GALLEY. An ancient vessel propelled by oars; frequently used in shields of naval officers.
GAMBE. An obsolete French word, signifying a leg, and is still used in Heraldry, for the leg of a lion or other creature borne in coats of arms.
GARBE. The heraldic term for a sheaf of any kind of corn.
GARTER. One of the diminutives of the bend, being half the size.
GARTER. The insignia of the most noble order of the knights of the garter. It is formed of blue velvet edged with gold wire, and lined with white satin; on the velvet is embroidered the motto of the order. See KNIGHT.
GAUNTLET. Armour for the hand.
GAZE. An intent look. This is said of a deer standing still, and turning its head to look earnestly at any object.
GEMEL. This word mean “twin” and signifies a charge in double. Most usually found in bars gemel, where the bar is replace by two smaller bars. Arms blazoned as two bars gemel would have two sets of these smaller bars, with four bars total. The spacing of the bars should be done so that each pair is an obvious set, separated from the other pair. The word is also found spelled gemelle and sometimes used in the plural as, “bars gemels.”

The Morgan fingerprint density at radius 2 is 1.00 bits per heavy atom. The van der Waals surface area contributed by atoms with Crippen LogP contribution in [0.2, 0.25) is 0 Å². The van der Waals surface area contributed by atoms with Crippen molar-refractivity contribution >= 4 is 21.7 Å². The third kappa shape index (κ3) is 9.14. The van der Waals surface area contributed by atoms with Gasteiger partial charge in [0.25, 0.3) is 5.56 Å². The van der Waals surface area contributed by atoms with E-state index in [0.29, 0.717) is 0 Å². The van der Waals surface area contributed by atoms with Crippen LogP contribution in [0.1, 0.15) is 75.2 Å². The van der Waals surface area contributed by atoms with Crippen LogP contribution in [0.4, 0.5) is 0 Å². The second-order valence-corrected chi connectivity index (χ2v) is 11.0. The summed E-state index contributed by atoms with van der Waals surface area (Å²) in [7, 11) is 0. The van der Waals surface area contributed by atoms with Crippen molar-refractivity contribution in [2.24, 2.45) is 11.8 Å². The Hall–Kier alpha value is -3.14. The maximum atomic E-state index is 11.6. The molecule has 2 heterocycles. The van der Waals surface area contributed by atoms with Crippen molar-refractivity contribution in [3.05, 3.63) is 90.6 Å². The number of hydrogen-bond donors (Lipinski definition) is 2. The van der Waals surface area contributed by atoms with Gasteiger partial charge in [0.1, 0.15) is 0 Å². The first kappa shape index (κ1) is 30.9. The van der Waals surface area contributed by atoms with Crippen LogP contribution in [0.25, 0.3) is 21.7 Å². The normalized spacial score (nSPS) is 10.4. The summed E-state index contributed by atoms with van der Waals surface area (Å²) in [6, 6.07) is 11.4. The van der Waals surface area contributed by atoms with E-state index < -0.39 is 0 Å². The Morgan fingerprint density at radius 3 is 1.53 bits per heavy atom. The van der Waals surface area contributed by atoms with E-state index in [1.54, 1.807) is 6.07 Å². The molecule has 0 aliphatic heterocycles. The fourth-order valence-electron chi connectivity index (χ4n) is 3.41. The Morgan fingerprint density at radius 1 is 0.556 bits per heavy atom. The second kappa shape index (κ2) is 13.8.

GOLPS. Roundlets of a purple tincture. The colour is not stated, as the name denotes the colour.
GORGED. Any animals, particularly birds, that have collars round the neck, are said to be gorged.
GRIFFIN or GRYPHON. A chimerical animal, half bird, half beast.
GUEULES. The word for Red in French blazons. [see article]
GUIDON. A small semi-oval flag used in funeral processions. It is generally charged with the paternal arms of the deceased.
[In modern usage the Guidon is the flag of a military unit, such as a battalion, company or platoon.]
GULES. Signifies red. It is represented in engraving by lines running parallel with each other, from the chief to the base. [see article]
GUTTY. A term derived from the Latin word gutta, a drop. A field bearing drops is called gutty.
GYRON. A triangular figure formed by two lines from one of the angles of the shield to the centre.
GYRONNY. When the field is covered with gyrons, their points uniting in the centre.